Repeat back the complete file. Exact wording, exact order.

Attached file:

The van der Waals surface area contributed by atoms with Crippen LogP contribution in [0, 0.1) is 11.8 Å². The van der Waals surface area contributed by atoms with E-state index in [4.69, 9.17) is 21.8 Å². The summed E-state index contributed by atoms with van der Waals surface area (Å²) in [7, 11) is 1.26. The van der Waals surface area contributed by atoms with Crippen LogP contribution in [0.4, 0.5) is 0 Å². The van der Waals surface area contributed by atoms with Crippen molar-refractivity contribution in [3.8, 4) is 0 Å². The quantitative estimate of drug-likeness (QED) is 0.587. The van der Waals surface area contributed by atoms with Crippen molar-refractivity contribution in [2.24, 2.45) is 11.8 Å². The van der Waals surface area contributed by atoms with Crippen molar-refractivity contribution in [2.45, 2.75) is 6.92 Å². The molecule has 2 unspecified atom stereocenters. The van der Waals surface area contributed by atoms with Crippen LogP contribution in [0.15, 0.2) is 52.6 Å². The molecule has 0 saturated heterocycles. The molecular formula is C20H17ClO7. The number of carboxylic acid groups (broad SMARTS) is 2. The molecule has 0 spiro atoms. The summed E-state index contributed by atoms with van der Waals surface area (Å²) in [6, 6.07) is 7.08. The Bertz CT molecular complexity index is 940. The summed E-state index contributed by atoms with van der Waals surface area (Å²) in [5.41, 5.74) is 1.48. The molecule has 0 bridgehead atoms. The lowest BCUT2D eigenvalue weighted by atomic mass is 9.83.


The van der Waals surface area contributed by atoms with Crippen LogP contribution in [0, 0.1) is 11.8 Å². The van der Waals surface area contributed by atoms with E-state index in [4.69, 9.17) is 21.8 Å². The summed E-state index contributed by atoms with van der Waals surface area (Å²) in [7, 11) is 1.26. The van der Waals surface area contributed by atoms with Crippen LogP contribution in [0.4, 0.5) is 0 Å². The van der Waals surface area contributed by atoms with Crippen molar-refractivity contribution in [3.8, 4) is 0 Å². The quantitative estimate of drug-likeness (QED) is 0.587. The van der Waals surface area contributed by atoms with Crippen molar-refractivity contribution in [2.24, 2.45) is 11.8 Å². The van der Waals surface area contributed by atoms with Crippen molar-refractivity contribution in [2.45, 2.75) is 6.92 Å². The molecule has 2 unspecified atom stereocenters. The van der Waals surface area contributed by atoms with Crippen LogP contribution in [0.15, 0.2) is 52.6 Å². The molecule has 0 saturated heterocycles. The molecular formula is C20H17ClO7. The number of carboxylic acid groups (broad SMARTS) is 2. The molecule has 0 spiro atoms. The summed E-state index contributed by atoms with van der Waals surface area (Å²) in [6, 6.07) is 7.08. The Bertz CT molecular complexity index is 940. The summed E-state index contributed by atoms with van der Waals surface area (Å²) in [5.41, 5.74) is 1.48. The molecule has 0 bridgehead atoms. The lowest BCUT2D eigenvalue weighted by atomic mass is 9.83.